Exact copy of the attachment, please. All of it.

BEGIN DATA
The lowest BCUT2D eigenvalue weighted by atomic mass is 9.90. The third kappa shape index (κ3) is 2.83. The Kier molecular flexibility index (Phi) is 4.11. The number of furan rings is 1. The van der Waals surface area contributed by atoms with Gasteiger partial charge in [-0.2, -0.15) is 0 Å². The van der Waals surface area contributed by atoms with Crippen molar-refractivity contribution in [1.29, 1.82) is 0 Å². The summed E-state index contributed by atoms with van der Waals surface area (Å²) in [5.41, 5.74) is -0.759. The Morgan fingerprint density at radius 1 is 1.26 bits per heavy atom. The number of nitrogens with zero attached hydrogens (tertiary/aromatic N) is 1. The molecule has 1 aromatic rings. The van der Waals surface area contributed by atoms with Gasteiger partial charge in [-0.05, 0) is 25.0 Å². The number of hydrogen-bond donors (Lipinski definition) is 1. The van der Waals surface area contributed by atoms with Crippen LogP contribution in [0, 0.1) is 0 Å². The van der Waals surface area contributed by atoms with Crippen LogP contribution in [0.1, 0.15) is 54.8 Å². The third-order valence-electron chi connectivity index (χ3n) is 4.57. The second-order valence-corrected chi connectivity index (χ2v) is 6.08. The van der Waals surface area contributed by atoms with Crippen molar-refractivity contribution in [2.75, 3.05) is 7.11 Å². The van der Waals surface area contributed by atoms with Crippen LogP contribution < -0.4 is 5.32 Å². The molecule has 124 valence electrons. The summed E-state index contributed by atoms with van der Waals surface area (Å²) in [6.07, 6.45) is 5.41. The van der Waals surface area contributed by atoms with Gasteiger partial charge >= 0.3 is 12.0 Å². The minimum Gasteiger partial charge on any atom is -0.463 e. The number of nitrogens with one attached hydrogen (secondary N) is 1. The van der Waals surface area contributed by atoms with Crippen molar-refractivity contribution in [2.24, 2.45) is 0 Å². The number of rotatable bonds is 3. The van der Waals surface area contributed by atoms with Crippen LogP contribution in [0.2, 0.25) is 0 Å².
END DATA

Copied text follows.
The lowest BCUT2D eigenvalue weighted by atomic mass is 9.90. The third kappa shape index (κ3) is 2.83. The Kier molecular flexibility index (Phi) is 4.11. The number of furan rings is 1. The van der Waals surface area contributed by atoms with Gasteiger partial charge in [-0.2, -0.15) is 0 Å². The van der Waals surface area contributed by atoms with Crippen molar-refractivity contribution in [1.29, 1.82) is 0 Å². The summed E-state index contributed by atoms with van der Waals surface area (Å²) in [5.41, 5.74) is -0.759. The Morgan fingerprint density at radius 1 is 1.26 bits per heavy atom. The number of nitrogens with zero attached hydrogens (tertiary/aromatic N) is 1. The molecule has 1 aromatic rings. The van der Waals surface area contributed by atoms with Gasteiger partial charge in [-0.05, 0) is 25.0 Å². The number of hydrogen-bond donors (Lipinski definition) is 1. The van der Waals surface area contributed by atoms with Crippen LogP contribution in [0, 0.1) is 0 Å². The van der Waals surface area contributed by atoms with Crippen LogP contribution in [0.1, 0.15) is 54.8 Å². The third-order valence-electron chi connectivity index (χ3n) is 4.57. The second-order valence-corrected chi connectivity index (χ2v) is 6.08. The van der Waals surface area contributed by atoms with Crippen molar-refractivity contribution in [2.75, 3.05) is 7.11 Å². The van der Waals surface area contributed by atoms with Crippen LogP contribution < -0.4 is 5.32 Å². The molecule has 124 valence electrons. The summed E-state index contributed by atoms with van der Waals surface area (Å²) in [6.07, 6.45) is 5.41. The van der Waals surface area contributed by atoms with Gasteiger partial charge >= 0.3 is 12.0 Å². The minimum Gasteiger partial charge on any atom is -0.463 e. The number of nitrogens with one attached hydrogen (secondary N) is 1. The van der Waals surface area contributed by atoms with Crippen molar-refractivity contribution in [2.24, 2.45) is 0 Å². The number of rotatable bonds is 3. The van der Waals surface area contributed by atoms with Crippen LogP contribution in [0.2, 0.25) is 0 Å².